Following three albums titled "listen," The Hummers went through a bit of a shakeup, with the departure of two members, and the introduction of a new keyboard player; this change of personnel excised the more experimental jazzy side of the group, putting more of an emphasis on funky grooves and complementary samples. With this change came a shift in strategy for naming the albums, though this one is no less an in-joke; according to DJ Tyler Sneesby, the fourth album's title -- a reference to Winnipeg's loss of the Jets hockey team to Phoenix in 1995 -- is conclusive proof that the band is about six or seven years behind the times. That's not exactly true, though; while jazz-funk portions of the sound are part of a tradition that goes back through the '50s, '60s and '70s, the hip-hop and electronic parts of the sound are right up to date. In fact, the heavier use of sampling on the album is a fairly noticeable change, especially on tracks like "A Song for Our Pets," which has an almost Akufen-like cutup feel, and "Green Green," where cleverly-chosen vocal samples give the illusion there's a singer in the band. It's a marked contrast to the screaming saxophone work on the previous releases that kept them from being quite so palatable; while Save the Jets doesn't exactly play it safe, there's at least enough of a balance between the two extremes to keep you from feeling clobbered by the avant-garde.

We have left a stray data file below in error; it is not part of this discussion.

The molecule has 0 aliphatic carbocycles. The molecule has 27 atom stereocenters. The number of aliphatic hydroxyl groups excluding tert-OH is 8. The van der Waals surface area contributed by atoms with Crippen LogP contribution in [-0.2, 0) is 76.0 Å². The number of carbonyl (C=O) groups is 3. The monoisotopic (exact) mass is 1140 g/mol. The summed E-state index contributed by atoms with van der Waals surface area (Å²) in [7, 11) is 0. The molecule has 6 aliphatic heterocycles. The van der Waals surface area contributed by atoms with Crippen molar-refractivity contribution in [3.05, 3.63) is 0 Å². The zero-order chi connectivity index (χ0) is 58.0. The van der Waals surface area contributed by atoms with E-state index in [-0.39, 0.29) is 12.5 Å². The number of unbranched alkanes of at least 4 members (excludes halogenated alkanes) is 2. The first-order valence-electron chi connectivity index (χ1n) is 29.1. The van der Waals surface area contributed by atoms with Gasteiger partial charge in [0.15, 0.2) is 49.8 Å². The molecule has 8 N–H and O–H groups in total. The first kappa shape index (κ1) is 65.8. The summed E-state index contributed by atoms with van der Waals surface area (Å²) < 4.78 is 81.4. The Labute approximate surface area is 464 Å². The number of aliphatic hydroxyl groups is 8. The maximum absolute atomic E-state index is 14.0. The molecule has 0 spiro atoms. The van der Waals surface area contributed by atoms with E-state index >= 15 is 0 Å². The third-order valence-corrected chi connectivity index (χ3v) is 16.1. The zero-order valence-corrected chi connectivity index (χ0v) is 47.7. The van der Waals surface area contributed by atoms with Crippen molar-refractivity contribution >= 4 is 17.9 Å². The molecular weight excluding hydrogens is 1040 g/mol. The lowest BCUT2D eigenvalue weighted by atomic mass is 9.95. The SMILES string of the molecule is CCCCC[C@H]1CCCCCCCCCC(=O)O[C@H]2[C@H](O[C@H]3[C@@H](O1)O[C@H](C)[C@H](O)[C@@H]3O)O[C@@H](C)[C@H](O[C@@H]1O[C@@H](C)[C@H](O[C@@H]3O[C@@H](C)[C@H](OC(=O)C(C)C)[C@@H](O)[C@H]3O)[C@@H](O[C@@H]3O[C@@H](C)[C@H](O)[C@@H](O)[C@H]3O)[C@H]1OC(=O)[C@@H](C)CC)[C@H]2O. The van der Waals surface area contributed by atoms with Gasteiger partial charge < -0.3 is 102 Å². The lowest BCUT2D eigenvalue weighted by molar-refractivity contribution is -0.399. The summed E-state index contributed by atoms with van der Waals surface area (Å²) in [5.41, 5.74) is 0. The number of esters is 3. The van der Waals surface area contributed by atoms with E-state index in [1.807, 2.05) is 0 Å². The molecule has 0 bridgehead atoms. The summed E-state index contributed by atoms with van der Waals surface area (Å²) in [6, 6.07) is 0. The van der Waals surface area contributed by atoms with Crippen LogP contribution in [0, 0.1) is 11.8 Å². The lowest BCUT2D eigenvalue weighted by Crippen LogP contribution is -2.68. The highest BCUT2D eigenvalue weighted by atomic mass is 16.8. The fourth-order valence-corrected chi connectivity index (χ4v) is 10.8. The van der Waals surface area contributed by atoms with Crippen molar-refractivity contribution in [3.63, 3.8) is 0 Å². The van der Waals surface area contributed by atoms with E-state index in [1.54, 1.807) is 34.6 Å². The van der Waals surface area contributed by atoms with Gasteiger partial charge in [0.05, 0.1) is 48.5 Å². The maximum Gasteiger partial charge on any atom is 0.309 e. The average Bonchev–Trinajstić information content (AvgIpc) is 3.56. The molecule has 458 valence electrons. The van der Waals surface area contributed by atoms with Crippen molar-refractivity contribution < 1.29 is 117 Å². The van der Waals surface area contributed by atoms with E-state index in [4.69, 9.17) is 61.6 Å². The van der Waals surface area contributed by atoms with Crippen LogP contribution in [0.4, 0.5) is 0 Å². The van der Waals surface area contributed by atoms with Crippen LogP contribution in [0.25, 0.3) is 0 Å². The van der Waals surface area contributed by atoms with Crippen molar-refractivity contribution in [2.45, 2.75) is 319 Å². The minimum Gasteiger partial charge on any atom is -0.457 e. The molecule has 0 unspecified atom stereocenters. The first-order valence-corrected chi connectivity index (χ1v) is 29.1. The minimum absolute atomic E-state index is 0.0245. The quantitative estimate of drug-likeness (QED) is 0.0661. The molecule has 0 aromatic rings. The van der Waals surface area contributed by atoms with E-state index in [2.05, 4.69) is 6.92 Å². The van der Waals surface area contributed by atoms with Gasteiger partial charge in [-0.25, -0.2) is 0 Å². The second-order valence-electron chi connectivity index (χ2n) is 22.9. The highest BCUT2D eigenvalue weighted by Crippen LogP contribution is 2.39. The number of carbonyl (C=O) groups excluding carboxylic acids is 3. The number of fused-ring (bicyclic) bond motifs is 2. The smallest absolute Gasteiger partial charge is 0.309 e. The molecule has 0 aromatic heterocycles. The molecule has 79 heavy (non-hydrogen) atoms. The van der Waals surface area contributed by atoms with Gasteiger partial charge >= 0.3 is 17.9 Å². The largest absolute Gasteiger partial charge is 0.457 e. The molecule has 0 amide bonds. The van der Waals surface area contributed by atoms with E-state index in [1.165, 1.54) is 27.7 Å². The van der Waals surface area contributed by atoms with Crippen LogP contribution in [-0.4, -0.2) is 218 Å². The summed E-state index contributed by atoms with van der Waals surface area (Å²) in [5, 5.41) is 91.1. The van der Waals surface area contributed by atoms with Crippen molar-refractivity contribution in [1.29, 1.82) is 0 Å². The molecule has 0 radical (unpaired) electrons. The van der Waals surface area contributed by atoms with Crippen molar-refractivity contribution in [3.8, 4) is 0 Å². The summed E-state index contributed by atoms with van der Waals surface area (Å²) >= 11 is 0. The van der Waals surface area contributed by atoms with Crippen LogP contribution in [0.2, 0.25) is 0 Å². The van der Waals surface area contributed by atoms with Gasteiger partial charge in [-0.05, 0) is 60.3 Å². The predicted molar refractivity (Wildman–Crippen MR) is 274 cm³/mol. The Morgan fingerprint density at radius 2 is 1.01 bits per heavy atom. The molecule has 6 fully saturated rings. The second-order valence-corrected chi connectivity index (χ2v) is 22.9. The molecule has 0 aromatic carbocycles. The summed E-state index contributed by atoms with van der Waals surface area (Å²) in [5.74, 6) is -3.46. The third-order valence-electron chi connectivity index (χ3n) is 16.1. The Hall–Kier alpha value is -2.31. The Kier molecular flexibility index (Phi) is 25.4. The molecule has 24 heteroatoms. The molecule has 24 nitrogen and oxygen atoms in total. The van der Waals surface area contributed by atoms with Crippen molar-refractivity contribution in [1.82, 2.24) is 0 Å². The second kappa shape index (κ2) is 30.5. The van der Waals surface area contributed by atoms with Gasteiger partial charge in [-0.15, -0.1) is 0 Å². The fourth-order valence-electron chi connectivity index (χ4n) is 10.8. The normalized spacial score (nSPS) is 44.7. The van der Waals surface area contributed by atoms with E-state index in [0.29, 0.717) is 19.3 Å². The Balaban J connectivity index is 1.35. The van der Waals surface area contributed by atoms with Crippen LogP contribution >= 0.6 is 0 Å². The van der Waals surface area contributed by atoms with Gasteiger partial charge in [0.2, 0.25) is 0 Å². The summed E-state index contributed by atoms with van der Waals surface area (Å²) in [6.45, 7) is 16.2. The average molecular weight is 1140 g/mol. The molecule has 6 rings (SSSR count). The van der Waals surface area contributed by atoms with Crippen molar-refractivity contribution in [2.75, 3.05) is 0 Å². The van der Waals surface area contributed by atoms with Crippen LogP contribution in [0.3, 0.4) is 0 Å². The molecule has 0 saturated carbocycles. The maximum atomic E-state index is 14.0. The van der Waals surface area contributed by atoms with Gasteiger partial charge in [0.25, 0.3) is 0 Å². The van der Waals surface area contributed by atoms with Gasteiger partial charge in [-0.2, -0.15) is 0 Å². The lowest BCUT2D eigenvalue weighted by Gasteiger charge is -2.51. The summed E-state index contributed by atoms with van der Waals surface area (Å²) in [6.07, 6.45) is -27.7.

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AllMusic Review by Sean Carruthers